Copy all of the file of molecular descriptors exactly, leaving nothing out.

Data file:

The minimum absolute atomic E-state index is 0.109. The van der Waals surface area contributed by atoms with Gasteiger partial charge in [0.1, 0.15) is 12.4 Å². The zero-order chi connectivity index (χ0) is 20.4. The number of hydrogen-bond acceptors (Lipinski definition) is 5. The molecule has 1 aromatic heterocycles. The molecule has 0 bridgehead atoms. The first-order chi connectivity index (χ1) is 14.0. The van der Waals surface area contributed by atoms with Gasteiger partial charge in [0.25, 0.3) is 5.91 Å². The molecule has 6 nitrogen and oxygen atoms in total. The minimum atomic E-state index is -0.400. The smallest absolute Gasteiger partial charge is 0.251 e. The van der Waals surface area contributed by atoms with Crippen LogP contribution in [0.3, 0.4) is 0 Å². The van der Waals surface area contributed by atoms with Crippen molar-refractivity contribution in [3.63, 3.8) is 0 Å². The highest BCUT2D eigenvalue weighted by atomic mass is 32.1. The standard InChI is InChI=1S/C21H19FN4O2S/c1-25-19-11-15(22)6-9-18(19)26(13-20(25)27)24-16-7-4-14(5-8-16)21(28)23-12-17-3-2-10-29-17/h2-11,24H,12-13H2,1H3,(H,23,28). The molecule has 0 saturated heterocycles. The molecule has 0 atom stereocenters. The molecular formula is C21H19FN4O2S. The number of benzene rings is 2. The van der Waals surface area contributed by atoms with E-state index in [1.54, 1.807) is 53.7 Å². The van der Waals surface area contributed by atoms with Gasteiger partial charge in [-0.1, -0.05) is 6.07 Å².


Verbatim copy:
The minimum absolute atomic E-state index is 0.109. The van der Waals surface area contributed by atoms with Gasteiger partial charge in [0.1, 0.15) is 12.4 Å². The zero-order chi connectivity index (χ0) is 20.4. The number of hydrogen-bond acceptors (Lipinski definition) is 5. The molecule has 1 aromatic heterocycles. The molecule has 0 bridgehead atoms. The first-order chi connectivity index (χ1) is 14.0. The van der Waals surface area contributed by atoms with Gasteiger partial charge in [0.25, 0.3) is 5.91 Å². The molecule has 6 nitrogen and oxygen atoms in total. The minimum atomic E-state index is -0.400. The smallest absolute Gasteiger partial charge is 0.251 e. The van der Waals surface area contributed by atoms with Crippen LogP contribution in [0.3, 0.4) is 0 Å². The van der Waals surface area contributed by atoms with Crippen molar-refractivity contribution in [3.63, 3.8) is 0 Å². The highest BCUT2D eigenvalue weighted by atomic mass is 32.1. The standard InChI is InChI=1S/C21H19FN4O2S/c1-25-19-11-15(22)6-9-18(19)26(13-20(25)27)24-16-7-4-14(5-8-16)21(28)23-12-17-3-2-10-29-17/h2-11,24H,12-13H2,1H3,(H,23,28). The molecule has 0 saturated heterocycles. The molecule has 0 atom stereocenters. The molecular formula is C21H19FN4O2S. The number of benzene rings is 2. The van der Waals surface area contributed by atoms with E-state index in [1.54, 1.807) is 53.7 Å². The van der Waals surface area contributed by atoms with Gasteiger partial charge in [-0.1, -0.05) is 6.07 Å².